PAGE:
we have clung to upside down.

To be in the Underworld is to have undergone a descent, a death,
a loss, a failure or depression...it's to stand alone--or nearly so--it's
to be "at a loss," cut adrift from familiar surroundings, familiar
relationships, familiar assumptions, cut off from even whom we
have taken ourselves to be.

It is said that no one--or almost no one-- enters the Underworld
willingly. We need to be overcome, overwhelmed, in order to go
Our Fate has taken us where we ourselves had feared to tred.
"Abducted," some part of us resisting, we find ourselves involuntarily
led. There's something like a "destiny" being followed, contrary to
the ego's guidance or wishes. And sometimes that

...is exactly what we need.



To be in the Underworld is to live amidst uncertainty, with no
landmarks, nothing to follow, but the heart--which sometimes has
own dark convictions.

The Underworld can not be found on any map, nor located
by any conscious plan. In this way it is "dark," mysterious,
a hidden precinct of the soul--and a precinct where the ego doesn't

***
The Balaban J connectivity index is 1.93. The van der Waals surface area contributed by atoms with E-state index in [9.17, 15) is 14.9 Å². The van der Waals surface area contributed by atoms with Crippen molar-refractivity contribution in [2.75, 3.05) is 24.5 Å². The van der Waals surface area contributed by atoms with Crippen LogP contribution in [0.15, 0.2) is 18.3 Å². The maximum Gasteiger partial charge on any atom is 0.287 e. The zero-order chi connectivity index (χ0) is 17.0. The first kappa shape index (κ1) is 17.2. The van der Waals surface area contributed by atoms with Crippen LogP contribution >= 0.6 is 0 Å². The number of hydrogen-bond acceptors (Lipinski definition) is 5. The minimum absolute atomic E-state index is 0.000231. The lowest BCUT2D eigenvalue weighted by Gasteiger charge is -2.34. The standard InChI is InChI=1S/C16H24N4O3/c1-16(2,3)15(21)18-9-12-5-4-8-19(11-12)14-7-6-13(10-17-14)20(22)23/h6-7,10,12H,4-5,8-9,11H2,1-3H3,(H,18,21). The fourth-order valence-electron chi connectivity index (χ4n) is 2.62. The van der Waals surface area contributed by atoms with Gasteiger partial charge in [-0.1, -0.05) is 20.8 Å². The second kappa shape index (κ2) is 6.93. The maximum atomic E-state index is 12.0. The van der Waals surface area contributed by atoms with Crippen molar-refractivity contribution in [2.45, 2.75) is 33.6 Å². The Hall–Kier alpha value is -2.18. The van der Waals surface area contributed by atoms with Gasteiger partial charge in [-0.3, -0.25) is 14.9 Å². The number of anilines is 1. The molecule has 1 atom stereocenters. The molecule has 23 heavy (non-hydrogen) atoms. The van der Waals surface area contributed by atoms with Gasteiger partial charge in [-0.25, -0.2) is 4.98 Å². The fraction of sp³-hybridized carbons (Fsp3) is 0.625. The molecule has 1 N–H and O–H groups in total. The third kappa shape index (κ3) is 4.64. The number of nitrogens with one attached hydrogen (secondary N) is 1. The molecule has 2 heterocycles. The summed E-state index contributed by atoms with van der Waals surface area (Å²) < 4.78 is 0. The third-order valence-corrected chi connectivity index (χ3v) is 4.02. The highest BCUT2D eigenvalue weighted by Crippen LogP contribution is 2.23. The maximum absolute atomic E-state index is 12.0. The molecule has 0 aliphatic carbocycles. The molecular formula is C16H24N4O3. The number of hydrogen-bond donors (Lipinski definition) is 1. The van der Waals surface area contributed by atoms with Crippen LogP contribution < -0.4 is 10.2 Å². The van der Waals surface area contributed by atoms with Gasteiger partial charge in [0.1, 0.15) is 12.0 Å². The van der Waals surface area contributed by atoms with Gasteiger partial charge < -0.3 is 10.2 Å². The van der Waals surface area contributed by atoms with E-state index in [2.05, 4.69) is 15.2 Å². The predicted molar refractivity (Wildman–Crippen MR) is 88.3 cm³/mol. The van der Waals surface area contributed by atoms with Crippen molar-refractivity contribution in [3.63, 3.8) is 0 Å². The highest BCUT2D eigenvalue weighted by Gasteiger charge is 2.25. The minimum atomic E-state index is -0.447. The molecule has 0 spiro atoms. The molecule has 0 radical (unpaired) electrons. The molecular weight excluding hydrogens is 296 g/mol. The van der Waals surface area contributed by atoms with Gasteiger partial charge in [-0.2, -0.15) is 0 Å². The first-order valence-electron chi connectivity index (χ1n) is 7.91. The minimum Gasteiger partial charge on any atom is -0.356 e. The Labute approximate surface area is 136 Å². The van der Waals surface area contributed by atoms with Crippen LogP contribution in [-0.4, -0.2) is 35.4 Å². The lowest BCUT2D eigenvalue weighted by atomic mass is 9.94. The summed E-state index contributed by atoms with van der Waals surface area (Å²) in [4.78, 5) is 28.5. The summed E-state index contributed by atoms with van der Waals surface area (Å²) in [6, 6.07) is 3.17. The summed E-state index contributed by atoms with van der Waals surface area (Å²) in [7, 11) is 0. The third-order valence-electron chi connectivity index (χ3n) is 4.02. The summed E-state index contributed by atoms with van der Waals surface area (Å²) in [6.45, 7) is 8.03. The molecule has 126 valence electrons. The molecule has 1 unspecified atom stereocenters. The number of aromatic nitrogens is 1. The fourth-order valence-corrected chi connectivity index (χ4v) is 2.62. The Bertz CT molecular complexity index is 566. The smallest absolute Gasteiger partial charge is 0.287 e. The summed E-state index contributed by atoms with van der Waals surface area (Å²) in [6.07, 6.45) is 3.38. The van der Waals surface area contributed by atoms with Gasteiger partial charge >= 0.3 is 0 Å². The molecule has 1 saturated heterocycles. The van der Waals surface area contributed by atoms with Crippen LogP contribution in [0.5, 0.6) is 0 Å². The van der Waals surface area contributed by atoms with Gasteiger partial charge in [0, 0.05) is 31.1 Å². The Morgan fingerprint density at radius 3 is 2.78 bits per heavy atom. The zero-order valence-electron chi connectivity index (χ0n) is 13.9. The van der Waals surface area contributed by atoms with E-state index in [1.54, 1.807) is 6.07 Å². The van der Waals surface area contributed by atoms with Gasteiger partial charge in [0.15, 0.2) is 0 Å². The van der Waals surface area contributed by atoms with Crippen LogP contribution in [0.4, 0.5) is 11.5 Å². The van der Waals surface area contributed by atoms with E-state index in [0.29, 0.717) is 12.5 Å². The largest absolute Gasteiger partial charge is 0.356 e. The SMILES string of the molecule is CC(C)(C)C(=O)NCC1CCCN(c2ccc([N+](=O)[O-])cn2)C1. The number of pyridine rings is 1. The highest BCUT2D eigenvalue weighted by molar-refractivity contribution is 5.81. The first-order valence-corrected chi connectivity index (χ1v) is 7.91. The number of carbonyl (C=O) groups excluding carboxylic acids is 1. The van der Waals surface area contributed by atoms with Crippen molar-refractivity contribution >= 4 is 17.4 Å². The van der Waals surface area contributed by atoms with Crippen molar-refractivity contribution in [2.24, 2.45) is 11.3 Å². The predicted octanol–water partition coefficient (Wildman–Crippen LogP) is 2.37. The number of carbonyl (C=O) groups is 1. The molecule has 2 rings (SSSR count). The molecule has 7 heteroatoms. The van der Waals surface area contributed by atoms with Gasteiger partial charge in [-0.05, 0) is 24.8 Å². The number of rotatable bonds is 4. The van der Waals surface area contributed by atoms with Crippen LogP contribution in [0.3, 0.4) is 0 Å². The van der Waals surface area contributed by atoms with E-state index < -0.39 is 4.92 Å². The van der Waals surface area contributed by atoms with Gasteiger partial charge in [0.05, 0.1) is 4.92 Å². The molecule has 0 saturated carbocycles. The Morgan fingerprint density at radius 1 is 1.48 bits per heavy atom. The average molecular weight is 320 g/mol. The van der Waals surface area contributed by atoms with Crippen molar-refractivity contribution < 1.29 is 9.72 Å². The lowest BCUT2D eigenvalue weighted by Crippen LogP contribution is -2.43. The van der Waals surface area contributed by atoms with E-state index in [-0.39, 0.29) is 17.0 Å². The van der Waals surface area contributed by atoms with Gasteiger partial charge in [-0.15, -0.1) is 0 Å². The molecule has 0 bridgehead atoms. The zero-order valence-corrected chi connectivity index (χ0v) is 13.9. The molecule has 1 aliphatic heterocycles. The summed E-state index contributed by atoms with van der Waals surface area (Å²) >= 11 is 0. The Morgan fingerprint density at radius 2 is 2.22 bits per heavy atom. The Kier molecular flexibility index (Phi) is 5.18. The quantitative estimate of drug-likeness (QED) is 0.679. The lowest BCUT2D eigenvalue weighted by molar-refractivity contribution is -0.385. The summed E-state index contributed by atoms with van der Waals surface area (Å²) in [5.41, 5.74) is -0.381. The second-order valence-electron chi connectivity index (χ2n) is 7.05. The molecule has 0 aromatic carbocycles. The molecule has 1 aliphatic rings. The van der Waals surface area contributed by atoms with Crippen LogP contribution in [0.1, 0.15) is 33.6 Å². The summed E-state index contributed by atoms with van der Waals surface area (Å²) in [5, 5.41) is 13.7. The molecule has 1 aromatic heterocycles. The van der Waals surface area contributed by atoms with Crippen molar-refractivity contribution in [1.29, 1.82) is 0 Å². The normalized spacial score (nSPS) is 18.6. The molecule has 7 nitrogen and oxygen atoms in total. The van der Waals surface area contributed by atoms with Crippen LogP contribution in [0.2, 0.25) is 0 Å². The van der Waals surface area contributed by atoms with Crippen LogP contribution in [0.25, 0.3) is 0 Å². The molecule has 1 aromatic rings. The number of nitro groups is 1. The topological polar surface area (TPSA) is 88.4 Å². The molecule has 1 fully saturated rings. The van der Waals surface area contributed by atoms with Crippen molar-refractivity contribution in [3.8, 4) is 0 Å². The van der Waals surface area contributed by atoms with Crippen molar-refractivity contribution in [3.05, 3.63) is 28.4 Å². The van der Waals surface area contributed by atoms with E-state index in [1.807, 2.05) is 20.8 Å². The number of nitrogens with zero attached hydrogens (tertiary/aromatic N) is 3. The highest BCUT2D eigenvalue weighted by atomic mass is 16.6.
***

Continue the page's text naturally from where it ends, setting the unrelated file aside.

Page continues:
get a vote.

It is The Great Place Below--under our normal place or way of
--perhaps any version of "away" we are involuntarily taken or led.
And if we are lucky--may be where we touch the invisible riches
of the self's deep Lord.




As for Persephone, the Underworld's Queen, she might be the girl
who got "mobbed up" with an underworld figure--departing from
her mother's visioning (perhaps that she marry a dentist). Yet
there's a purity, a virgin innocence in Persephone's obedience to her
own heart, her own nature and fate. It will cost her everything--for
seasons at a time--though in another sense, nothing is ever lost.

She may have to wear a faintly scarlet letter on her breast, but in
the end, perhaps, she has her cake and eats it too. Which, after all, is
what cake is for.

From an upper-world, Olympian perspective, our girl has gone
South, "under the hill," and marries--involuntarily--against
conventional wisdom. So, for all her reluctance, perhaps there's a
courage in Persephone, a dauntless willingness--where love is
concerned--to risk looking wrong. (She's not linear--but is moved by
that which is invisible, feels she has no choice but to "go with the
energy," without caring so much what it looks like, and with little
control over where it might lead her). As the poet Robert Creely
writes in his poem "Kore,"


"O love
are you leading me